One plus one equals two, which was the number of flawed questions on the state standardized math tests that students in grades four and eight took this week.
One question had two correct answers and the other had no correct answer because of a typographical error in the question, according to state Education Department officials. The roughly 400,000 students affected will not be penalized for those errors.
“With over 5 million tests administered each year in New York for 30 different exams, unfortunately typos sometimes happen,” said department spokesman Tom Dunn in an email. “When they do, we always move quickly to inform the schools about a problem with any question.”
State officials will not cite the content of the questions.
Question 58 of the fourth-grade math test had two correct answers. Proctors were allowed to advise students of that fact if they asked. Students will receive credit if they chose either correct answer.
For eighth-grade students, a typographical error caused Question 13 in Form C to have no correct answer. Question 13 is what is called a “field test” question, which is used by SED in trying out different types of material. It doesn’t count toward scores.
The errors were identified following a final review by SED staff and the contractor Pearson Inc., according to Dunn. Notices were sent to the schools. Pearson is in the first year of a four-year, $34 million contract to produce the math and English language arts tests for grades three through eight.
Scotia-Glenville district spokesman Robert Hanlon said the district hasn’t received complaints about the questions. However, there were grumblings that the questions were testing information that is not a required part of the curriculum.
“There’s always that issue every year: Does it match up with what we teach in the classroom?” he said.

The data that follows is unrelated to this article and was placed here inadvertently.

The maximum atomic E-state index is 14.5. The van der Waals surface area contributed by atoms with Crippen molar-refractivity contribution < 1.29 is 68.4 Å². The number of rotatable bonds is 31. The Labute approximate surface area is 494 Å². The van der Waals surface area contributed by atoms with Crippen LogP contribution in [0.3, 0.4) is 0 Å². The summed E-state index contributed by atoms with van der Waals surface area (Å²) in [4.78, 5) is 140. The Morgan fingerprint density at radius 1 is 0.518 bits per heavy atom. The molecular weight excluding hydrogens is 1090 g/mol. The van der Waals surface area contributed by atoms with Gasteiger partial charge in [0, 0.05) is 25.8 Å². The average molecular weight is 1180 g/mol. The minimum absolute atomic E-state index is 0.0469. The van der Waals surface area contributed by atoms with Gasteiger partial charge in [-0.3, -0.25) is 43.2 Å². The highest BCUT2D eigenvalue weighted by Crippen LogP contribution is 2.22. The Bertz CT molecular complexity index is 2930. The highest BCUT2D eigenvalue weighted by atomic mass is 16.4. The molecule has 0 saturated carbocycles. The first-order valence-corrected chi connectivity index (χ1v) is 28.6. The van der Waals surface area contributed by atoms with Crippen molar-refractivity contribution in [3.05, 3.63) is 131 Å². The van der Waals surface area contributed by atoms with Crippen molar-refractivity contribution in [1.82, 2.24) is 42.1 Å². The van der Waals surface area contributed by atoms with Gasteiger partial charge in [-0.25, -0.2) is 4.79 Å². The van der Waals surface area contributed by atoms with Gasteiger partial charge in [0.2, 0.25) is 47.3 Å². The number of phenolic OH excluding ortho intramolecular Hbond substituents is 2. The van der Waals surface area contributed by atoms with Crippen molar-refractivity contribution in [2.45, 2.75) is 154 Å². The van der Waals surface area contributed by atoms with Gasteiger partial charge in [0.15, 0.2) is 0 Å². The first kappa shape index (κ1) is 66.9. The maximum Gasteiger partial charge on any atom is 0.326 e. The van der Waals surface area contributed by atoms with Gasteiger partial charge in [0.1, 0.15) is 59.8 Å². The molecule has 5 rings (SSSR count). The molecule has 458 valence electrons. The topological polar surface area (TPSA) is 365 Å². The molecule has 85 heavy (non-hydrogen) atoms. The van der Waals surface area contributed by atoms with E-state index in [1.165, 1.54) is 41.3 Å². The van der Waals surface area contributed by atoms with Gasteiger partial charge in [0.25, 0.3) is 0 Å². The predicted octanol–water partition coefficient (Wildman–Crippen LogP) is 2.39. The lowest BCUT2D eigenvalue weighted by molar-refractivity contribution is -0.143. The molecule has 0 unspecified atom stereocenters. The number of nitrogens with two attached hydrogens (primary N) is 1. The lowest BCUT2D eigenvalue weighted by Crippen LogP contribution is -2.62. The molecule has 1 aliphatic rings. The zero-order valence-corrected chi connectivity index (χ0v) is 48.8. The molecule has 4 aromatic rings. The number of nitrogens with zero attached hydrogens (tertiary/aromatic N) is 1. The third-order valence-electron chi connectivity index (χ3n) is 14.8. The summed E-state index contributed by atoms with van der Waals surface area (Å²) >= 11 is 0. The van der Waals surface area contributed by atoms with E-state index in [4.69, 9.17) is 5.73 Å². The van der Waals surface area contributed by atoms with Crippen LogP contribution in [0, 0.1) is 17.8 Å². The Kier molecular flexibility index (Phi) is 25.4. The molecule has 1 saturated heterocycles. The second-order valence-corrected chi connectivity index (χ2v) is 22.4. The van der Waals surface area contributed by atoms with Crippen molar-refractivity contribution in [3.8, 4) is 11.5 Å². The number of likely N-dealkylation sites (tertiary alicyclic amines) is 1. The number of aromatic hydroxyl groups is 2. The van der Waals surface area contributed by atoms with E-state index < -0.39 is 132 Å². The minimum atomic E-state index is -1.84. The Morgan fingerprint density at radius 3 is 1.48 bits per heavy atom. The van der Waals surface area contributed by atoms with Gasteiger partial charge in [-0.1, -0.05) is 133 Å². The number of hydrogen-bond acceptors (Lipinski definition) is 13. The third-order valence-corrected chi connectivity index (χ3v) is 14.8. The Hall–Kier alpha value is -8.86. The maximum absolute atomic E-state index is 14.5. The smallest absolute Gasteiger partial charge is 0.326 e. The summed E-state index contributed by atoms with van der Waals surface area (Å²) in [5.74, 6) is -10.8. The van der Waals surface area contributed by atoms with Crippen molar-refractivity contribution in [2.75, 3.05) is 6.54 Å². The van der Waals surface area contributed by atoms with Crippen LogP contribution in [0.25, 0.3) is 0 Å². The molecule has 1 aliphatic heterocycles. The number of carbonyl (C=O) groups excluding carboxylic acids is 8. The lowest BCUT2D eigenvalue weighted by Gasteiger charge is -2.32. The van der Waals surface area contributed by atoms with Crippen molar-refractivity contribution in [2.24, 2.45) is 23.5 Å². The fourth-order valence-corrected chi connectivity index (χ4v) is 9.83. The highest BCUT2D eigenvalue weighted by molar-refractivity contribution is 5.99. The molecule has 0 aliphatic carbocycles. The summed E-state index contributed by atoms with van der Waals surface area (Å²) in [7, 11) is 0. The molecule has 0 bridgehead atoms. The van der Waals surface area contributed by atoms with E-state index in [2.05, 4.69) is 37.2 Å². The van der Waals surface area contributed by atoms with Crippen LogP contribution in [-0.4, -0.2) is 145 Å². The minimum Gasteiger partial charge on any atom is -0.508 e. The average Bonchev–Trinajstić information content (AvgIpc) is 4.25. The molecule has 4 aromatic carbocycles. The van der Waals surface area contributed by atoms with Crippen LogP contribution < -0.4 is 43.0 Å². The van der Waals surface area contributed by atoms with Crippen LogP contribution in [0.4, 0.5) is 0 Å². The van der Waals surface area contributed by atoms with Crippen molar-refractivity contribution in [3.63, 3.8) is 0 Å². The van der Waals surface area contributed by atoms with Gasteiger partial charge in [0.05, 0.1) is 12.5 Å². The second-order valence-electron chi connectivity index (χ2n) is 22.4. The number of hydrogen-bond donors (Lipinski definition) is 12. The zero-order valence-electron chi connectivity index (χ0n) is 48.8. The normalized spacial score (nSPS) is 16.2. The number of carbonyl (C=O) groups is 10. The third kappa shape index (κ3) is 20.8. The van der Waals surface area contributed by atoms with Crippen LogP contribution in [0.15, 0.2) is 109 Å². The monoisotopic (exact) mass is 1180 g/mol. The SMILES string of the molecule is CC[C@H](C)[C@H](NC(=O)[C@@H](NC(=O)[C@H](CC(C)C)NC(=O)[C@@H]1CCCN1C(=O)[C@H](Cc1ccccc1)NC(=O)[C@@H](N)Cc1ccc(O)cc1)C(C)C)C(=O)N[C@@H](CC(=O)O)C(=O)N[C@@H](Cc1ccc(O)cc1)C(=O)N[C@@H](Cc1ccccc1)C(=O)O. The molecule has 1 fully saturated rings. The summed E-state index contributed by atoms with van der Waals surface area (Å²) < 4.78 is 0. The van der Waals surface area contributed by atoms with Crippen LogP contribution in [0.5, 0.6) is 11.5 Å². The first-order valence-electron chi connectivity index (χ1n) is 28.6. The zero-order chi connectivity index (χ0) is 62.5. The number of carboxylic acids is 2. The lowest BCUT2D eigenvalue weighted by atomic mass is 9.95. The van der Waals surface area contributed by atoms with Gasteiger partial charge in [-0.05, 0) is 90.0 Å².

In the past it was easier to get an indication of what the state would be asking on the test. However, Hanlon added, the state has joined others in adopting the Common Core standards of what students should learn by the time they graduate high school. “The tests are changing so much now, so teachers don’t have that to guide them during the year,” he said.
Burnt Hills-Ballston Lake Central School District spokeswoman Christy Multer said the school received notification that there were some errors on a translated version of the exam that the school doesn’t need. Also, the school didn’t receive the version of the eighth grade test with the error.
Schenectady schools spokeswoman Karen Corona said there have been no issues brought to their attention.
These math errors come on the heels of a problem with the English language arts test earlier this month. The state threw out a section of reading comprehension questions based on a short passage involving a talking pineapple challenging a hare to a race. In the story, which was excerpted from the original version by children’s book author Daniel Pinkwater, the other animals in the forest bet on the pineapple to win because they think the pineapple must have some trick up its sleeve. The hare wins, the other animals eat the pineapple and the moral of the story is “pineapples don’t have sleeves.”
The offbeat story confused students and the state Education Department said it would not count those questions toward student scores.
State officials said the passage was reviewed by a committee of teachers from across the state but it was not designed for New York. It was included in the exam by Pearson Inc., the test vendor, to allow for a comparison between New York students and students from other states.
New York State United Teachers spokesman Carl Korn criticized the state for the recent mistakes.
“Students deserve tests that are reliable and accurate. If we are going to use tests for high-stakes purposes then it is incumbent on the State Education Department to get it right. Our students and our teachers deserve no less,” he said.
The new statewide teacher evaluation system allows state tests to count for as much as 40 percent of a teacher’s score.
Korn added that there is a backlash forming against state testing. Standardized tests have a place, but they should not be overly relied on in education, he said.
New York State School Boards Association Executive Director Timothy Kremer said these seem like silly mistakes that shouldn’t happen with a professional testing company.
“As the stakes become higher and higher and we are relying on this information to make some very critical decisions that are going to effect people’s lives, we need to know that these tests are credible,” he said.